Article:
Case Study: Risk of re-use
The case study described here highlights an example of the risk of re-use of sterilizing filters without conducting a full
re-use process-scale validation. Specific process details are excluded to maintain confidentiality.
In this case, a pharmaceutical company was using a high-area, pleated, sterilizing grade membrane filter cartridge assembly
to prepare a bulk sterile API antibiotic in a solvent for which the selected filter membrane had some limited compatibility.
The limited capability was deemed acceptable and unrelated. Filters were rinsed with water after each use, followed by cleaning
with a caustic solution. The caustic was rinsed from the filter with water (the degree of removal was not quantified or validated).
The filter was then subjected to an SIP cycle between each batch for which it was re-used. The filter was integrity-tested
before and after each batch and consistently passed its recommended integrity test limit for the maximum number of re-use
cycles specified. Sterility tests of each filtered batch were unremarkable, and there were no reports of product nonsterility.
To supplement the level of confidence provided by the filter integrity tests and batch sterility tests, the drug manufacturer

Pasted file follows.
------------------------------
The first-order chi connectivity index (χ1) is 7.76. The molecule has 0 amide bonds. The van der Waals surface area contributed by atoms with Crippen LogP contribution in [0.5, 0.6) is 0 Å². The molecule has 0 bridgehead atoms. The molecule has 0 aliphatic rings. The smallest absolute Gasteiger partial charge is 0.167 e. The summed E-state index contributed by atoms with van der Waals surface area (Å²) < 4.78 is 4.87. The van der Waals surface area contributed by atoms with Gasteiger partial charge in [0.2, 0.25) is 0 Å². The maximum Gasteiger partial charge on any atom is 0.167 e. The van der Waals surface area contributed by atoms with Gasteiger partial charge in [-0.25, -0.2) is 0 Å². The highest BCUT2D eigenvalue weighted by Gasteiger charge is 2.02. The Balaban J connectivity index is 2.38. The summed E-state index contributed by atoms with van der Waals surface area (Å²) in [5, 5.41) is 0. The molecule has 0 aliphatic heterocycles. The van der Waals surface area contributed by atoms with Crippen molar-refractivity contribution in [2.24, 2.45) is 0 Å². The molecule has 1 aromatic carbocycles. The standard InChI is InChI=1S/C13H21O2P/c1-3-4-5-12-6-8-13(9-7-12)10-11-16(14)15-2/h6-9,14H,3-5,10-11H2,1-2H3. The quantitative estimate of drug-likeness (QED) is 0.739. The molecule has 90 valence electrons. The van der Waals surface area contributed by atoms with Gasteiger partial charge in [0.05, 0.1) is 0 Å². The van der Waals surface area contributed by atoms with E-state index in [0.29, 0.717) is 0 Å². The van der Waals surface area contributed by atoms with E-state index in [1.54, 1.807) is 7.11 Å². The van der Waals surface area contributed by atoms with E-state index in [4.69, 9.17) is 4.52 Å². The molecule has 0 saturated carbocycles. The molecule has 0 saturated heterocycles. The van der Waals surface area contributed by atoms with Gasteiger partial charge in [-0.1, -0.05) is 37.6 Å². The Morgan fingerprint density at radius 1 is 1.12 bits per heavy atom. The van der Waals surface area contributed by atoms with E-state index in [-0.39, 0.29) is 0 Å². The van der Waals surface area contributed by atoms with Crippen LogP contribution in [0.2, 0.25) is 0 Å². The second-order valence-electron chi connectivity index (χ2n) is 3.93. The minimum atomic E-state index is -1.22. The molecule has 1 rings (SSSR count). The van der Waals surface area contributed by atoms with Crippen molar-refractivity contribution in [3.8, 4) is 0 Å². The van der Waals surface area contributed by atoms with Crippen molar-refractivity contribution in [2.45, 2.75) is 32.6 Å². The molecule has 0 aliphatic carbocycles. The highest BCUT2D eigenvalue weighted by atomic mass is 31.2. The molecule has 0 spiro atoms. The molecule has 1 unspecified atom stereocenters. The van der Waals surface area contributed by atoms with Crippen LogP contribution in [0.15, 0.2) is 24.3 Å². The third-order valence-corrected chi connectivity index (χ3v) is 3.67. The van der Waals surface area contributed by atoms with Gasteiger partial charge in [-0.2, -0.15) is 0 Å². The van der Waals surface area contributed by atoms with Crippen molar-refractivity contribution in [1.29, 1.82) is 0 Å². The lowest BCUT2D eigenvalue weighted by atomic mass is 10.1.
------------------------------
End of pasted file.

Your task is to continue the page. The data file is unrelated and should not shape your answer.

conducted a bacterial challenge on a filter that had reached its maximum specified re-use life. Following challenge conditions
based on the ASTM Standard Test Method for Determining Bacterial Retention of Membrane Filters Utilized for Liquid Filtration (11), bacterial penetration of the filter was demonstrated. It was determined that the used filter no longer met the definition
of a sterilization grade filter (i.e., 100% retention of B. diminuta bacterial at a challenge level of >107 cfu/cm2 effective filtration area) (4). The bacterial retention test of the reused filter failed despite the fact that the filter
continuing to pass integrity tests correlated to 100% bacterial retention under comparable challenge conditions performed
on previously unused filters by the filter manufacturer.
Several key observations were made from this study. First, after re-use, the filter still showed a high bacterial retention
efficiency, but was no longer capable of meeting its 100% B. diminuta retention claim and the regulatory definition of a sterilizing-grade filter. Second, the controlled low bioburden in the product,
coupled with the reduced but still significant retention properties of the filter, was sufficient to prevent detectable bacterial
penetration in the process, as evidenced by the successful sterility tests and absence of product nonsterility events. Third,
the damage to the filter from the re-use process was not detectable by a standard filter integrity test.
This third observation may seem contradictory to those who believe that filter integrity tests can detect any oversized pores,
leaks, or defects that can compromise sterilizing filter performance. The correlation of such tests as forward flow or bubble
point is based on bacterial challenges of intact filters and those with actual membrane or cartridge damage or defects incurred
during filter manufacturing, handling, and installation. The population of filters subjected to the filter manufacturer's
bacterial retention validation and integrity test correlation studies does not include filters with damage caused by end-user
re-use process incompatibilities. These incompatibilities can occur with unvalidated, cleaning, resterilization, and re-use.